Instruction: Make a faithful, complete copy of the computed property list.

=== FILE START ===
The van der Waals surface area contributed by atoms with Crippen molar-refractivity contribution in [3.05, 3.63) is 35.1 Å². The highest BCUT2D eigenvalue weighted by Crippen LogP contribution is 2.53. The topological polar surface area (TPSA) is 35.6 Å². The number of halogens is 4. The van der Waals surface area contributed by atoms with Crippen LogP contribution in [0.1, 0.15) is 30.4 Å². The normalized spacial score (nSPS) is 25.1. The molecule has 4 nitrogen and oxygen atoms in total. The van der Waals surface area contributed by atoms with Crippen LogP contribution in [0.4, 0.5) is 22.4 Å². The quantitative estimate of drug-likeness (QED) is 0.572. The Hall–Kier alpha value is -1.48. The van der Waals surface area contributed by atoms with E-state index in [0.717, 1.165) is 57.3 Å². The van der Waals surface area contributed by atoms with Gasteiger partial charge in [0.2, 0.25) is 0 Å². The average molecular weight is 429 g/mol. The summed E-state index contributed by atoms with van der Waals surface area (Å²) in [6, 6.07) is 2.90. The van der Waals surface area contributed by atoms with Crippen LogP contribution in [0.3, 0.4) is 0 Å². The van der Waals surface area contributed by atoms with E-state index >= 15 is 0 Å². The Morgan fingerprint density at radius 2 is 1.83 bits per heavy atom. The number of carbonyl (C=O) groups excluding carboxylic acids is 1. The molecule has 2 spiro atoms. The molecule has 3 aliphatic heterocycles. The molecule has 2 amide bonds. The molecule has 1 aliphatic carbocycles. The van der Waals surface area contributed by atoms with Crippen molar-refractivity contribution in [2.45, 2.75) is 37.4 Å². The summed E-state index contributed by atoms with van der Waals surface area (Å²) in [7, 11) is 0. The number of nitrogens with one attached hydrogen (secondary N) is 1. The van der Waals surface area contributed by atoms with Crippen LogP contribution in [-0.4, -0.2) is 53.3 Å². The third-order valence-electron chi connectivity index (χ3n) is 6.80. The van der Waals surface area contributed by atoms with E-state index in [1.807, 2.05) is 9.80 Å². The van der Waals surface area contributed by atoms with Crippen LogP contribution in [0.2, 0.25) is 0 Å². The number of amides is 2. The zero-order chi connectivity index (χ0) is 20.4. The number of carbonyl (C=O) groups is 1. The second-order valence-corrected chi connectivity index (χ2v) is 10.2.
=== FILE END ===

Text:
The van der Waals surface area contributed by atoms with Crippen molar-refractivity contribution in [3.05, 3.63) is 35.1 Å². The highest BCUT2D eigenvalue weighted by Crippen LogP contribution is 2.53. The topological polar surface area (TPSA) is 35.6 Å². The number of halogens is 4. The van der Waals surface area contributed by atoms with Crippen LogP contribution in [0.1, 0.15) is 30.4 Å². The normalized spacial score (nSPS) is 25.1. The molecule has 4 nitrogen and oxygen atoms in total. The van der Waals surface area contributed by atoms with Crippen LogP contribution in [0.4, 0.5) is 22.4 Å². The quantitative estimate of drug-likeness (QED) is 0.572. The Hall–Kier alpha value is -1.48. The van der Waals surface area contributed by atoms with E-state index in [0.717, 1.165) is 57.3 Å². The van der Waals surface area contributed by atoms with Gasteiger partial charge in [0.2, 0.25) is 0 Å². The average molecular weight is 429 g/mol. The summed E-state index contributed by atoms with van der Waals surface area (Å²) in [6, 6.07) is 2.90. The van der Waals surface area contributed by atoms with Crippen LogP contribution in [0.3, 0.4) is 0 Å². The van der Waals surface area contributed by atoms with E-state index >= 15 is 0 Å². The Morgan fingerprint density at radius 2 is 1.83 bits per heavy atom. The number of carbonyl (C=O) groups excluding carboxylic acids is 1. The molecule has 2 spiro atoms. The molecule has 3 aliphatic heterocycles. The molecule has 2 amide bonds. The molecule has 1 aliphatic carbocycles. The van der Waals surface area contributed by atoms with Crippen molar-refractivity contribution in [2.45, 2.75) is 37.4 Å². The summed E-state index contributed by atoms with van der Waals surface area (Å²) in [7, 11) is 0. The number of nitrogens with one attached hydrogen (secondary N) is 1. The van der Waals surface area contributed by atoms with Crippen LogP contribution in [-0.4, -0.2) is 53.3 Å². The third-order valence-electron chi connectivity index (χ3n) is 6.80. The van der Waals surface area contributed by atoms with E-state index in [1.807, 2.05) is 9.80 Å². The van der Waals surface area contributed by atoms with Crippen LogP contribution in [0.2, 0.25) is 0 Å². The number of amides is 2. The zero-order chi connectivity index (χ0) is 20.4. The number of carbonyl (C=O) groups is 1. The second-order valence-corrected chi connectivity index (χ2v) is 10.2.